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XML encoding rules (XER) for ASN.1

 

The XML value notation for ASN.1 types makes it possible to define values using XML markup in which the element tags are derived from the ASN.1 type names and identifiers present in an ASN.1 specification.

Instances of XML value notation can appear in an ASN.1 module and are suitable for display in an XML-enabled browser. This feature has been added as a new value notation for ASN.1 types in the 2002 edition of the base ASN.1 standard (ITU-T X.680 | ISO/IEC 8824-1 ).

The XML value notation is also the base for a new set of encoding rules for ASN.1, the "XML Encoding Rules" (XER), published as a new standard (ITU-T X.693 | ISO/IEC 8825-4). Except for a few minor differences (such as the addition of a prolog), the XML produced by the XML Encoding Rules is the same as the XML value notation. Both a canonical (called CXER and used, e.g., for digital signatures) and a non-canonical variant of the XML Encoding Rules have been defined.
To vary the XML encoding produced by default by a Basic-XER tool, XER encoding instructions can be added to the ASN.1 modules in two forms: either as prefix notation in front of types (in the same way as BER encoding instructions are added as tags in front of types) or as an encoding control section at the end of the ASN.1 module. The encoding is then called EXTENDED-XER or E-XER.

There are XER encoding instructions for:
  • attributes vs. elements;
  • mixed content;
  • variable-order sequences (those marked with "*" in an XML Schema and consisting in a group of elements whose order in the instance doesn't matter);
  • removing wrappers around multiple occurrences of things;
  • CHOICEs corresponding to XSD type derivation hierarchies;
  • CHOICEs corresponding to XSD element substitution groups;
  • CHOICEs corresponding to XSD unions;
  • SEQUENCE OFs corresponding to XSD lists;
  • support of wildcards;
  • and so on.
All these features are supported by an XER-specific notation in the ASN.1 schema, which affects EXTENDED-XER encodings but does not affect BER/DER/PER encodings.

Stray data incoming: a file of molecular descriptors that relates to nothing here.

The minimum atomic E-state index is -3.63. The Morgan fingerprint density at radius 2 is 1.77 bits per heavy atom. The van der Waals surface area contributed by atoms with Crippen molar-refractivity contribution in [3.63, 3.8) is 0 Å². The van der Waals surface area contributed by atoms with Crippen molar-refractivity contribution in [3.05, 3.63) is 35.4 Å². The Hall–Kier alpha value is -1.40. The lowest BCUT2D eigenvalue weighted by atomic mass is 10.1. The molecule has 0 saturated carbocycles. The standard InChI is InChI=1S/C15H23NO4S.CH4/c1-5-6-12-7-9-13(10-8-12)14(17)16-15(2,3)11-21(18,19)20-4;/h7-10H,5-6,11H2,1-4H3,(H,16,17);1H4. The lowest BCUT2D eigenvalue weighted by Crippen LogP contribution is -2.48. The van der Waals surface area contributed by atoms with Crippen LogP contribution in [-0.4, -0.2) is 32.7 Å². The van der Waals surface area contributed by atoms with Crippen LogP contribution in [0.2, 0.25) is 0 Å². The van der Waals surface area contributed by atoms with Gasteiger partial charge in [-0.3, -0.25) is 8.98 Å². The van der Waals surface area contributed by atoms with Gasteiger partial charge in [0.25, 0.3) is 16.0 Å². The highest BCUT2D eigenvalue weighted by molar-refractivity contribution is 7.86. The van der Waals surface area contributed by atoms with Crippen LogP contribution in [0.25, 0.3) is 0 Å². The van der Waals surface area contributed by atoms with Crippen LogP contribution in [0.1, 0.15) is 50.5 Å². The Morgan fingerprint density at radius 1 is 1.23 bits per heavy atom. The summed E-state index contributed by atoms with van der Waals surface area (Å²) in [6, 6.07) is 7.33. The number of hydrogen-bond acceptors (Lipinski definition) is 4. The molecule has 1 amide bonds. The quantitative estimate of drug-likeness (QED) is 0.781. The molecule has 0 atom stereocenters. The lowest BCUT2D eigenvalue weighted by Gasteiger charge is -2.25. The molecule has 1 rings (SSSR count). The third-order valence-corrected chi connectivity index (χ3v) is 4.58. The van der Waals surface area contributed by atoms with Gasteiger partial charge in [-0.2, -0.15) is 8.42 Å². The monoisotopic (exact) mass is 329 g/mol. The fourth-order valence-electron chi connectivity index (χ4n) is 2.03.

One of the main objectives of this XML-related work is to allow ASN.1 specifications (modules) to be used as ASN.1 schemas against which XML documents can be validated. As a result, the ASN.1 language now competes with other XML schema languages such as XML Schema and RELAX NG , but it has some additional benefits over them.

ASN.1 is seen as a notation that has significant advantages over other XML schema notations in both the simplicity of the notation and the ease of mapping it to C, C++ and Java data structures that can enable the rapid implementations of applications to support (XML and other) communications defined using that notation.

The ease of such mappings is due to its clear specification of the abstract values that ASN.1-defined messages can contain, rather than concern solely with the syntactic (XML or binary) form of such messages, which other schema definition notations (or use of ABNF) are primarily concerned with.

Protocols specified in ASN.1 can take advantage of the compact standardized ASN.1 encodings (such as the Packed Encoding Rules) to exchange messages over bandwidth-constrained links, but the same abstract data can be encoded in XML with no effort and sent to an XML-enabled browser for display (possibly using style sheets).

BER- or PER-generated messages described by ASN.1 are a small fraction of the size of XML messages. This enables content-rich Web pages, video and other data-intensive messages to travel where it might not otherwise be able to go, namely, the narrow confines of wireless broadband.
The application of security functions to ASN.1-defined data is well-established, and the lack of repetitive text sequences, and avoidance of redundancy and general text orientation in its Packed Encoding Rules (PER) make non-disclosure functions much less vulnerable to attack than direct encryption of XML text.